"Our constitution respects all religions, including Islam. One of our five guiding political principles is belief in God," he said. "Next year is an election year, and we'll see what happens, but many Indonesians like me would like the country to remain as it is. Even though I'm a Muslim, I don't want the government to tell me how I should act as a Muslim."
Aside from the growing terrorist threat, Indonesia also faces deep internal ethnic divisions.
East Timor, a former Portuguese colony, achieved independence two years ago only after a 24-year Indonesian occupation that left thousands of people dead and most of the country in ruins. Nevertheless, the two countries say they have put the past behind them and are now cooperating, even in defense issues.
Some observers say East Timor's successful bid for independence has given fuel to other separatist movements, such as the one in Indonesia's rebellious Aceh province.
In mid-September, eight members of Congress criticized Malaysia for returning 12 Aceh rebels to Indonesia, saying the Malaysian government violated international laws protecting refugees seeking political asylum.
According to the State Department's latest human rights report, abuses "were most apparent" in Aceh, where the Indonesian government makes no distinction betwen civilians and rebels. "[Indonesian] soldiers and police murdered, tortured, raped, beat and arbitrarily detained both civilians and members of separatist movements," the report said.
Brotodiningrat conceded that "Aceh is definitely a problem," but he insists that Indonesia is not in any immediate danger of breaking up.
"East Timor was different. When we proclaimed our independence, what we meant by Indonesia was the former Netherlands East Indies, and East Timor was not part of that. They joined us only in 1976," he said. "Personally, I don't think [Indonesia] will fall apart, because we've experienced similar phenomena before, and we managed to overcome them. Basically all countries support our national unity and territorial integrity."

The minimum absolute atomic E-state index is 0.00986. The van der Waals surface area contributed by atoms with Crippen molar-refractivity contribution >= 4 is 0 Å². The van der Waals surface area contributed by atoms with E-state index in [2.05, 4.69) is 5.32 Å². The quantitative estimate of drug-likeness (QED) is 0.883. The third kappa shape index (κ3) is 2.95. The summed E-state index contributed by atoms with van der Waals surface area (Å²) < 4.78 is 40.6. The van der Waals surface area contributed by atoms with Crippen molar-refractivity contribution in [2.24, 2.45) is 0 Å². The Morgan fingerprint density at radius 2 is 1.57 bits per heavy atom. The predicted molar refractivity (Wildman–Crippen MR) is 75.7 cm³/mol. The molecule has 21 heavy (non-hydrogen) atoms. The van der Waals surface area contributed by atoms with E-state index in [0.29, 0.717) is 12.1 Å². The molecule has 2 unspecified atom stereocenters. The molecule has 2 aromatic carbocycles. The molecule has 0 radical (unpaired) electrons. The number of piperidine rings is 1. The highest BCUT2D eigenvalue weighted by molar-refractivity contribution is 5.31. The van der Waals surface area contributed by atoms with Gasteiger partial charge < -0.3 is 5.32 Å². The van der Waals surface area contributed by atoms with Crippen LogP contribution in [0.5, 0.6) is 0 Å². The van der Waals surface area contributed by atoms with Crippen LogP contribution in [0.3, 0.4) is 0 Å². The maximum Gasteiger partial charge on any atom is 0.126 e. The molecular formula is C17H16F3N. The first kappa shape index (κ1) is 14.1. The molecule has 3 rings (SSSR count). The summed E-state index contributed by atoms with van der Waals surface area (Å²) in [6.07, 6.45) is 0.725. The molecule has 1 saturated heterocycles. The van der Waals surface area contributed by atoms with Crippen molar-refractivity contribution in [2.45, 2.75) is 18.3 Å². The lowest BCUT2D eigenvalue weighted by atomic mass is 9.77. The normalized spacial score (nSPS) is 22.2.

One bright spot seems to be the Indonesian economy. Last year, the country's GDP grew 3.6%, and per-capita income, which had suffered during the Asian financial crisis of the late 1990s, is now around $1,000 a year.
In addition, inflation has been brought down to 9%. The Indonesian rupiah is still one of the world's most worthless currencies — it currently trades at 8,452 to the dollar — yet Brotodiningrat says "the rupiah is surprisingly very resilient, even after the Marriott bombings. By macroeconomic indicators, the economy is doing alright, but that has not yet translated into the microeconomic dynamism that we wish. We still have a problem."
Tourism, which had been doing well, was clearly devastated by the Marriott and Bali bombings. The State Department has issued some very specific warnings against Americans traveling to Indonesia, though the ambassador says that "at the corporate level, they're still coming."
The United States remains one of the largest investors in Indonesia, with investments concentrated in mining and energy.
"We'd like the Americans to diversify into manufacturing, telecommunications and other areas," said the ambassador. "The most useful promotion of Indonesia comes from the American investors themselves."
Before wrapping up the interview, we asked Brotodiningrat if there was any particular message he wanted to get across to the American people.
"Yes," he said. "Look at Indonesia as a country in which Islam and democracy can not only co-exist, but where Islam can be democratized. And if you're worried that Indonesia can become more dangerous than Afghanistan, all I can say at this point is that it's far-fetched. Afghanistan became what it is now beginning many years ago. Those who have this fear should come to Indonesia and see for themselves what it's like."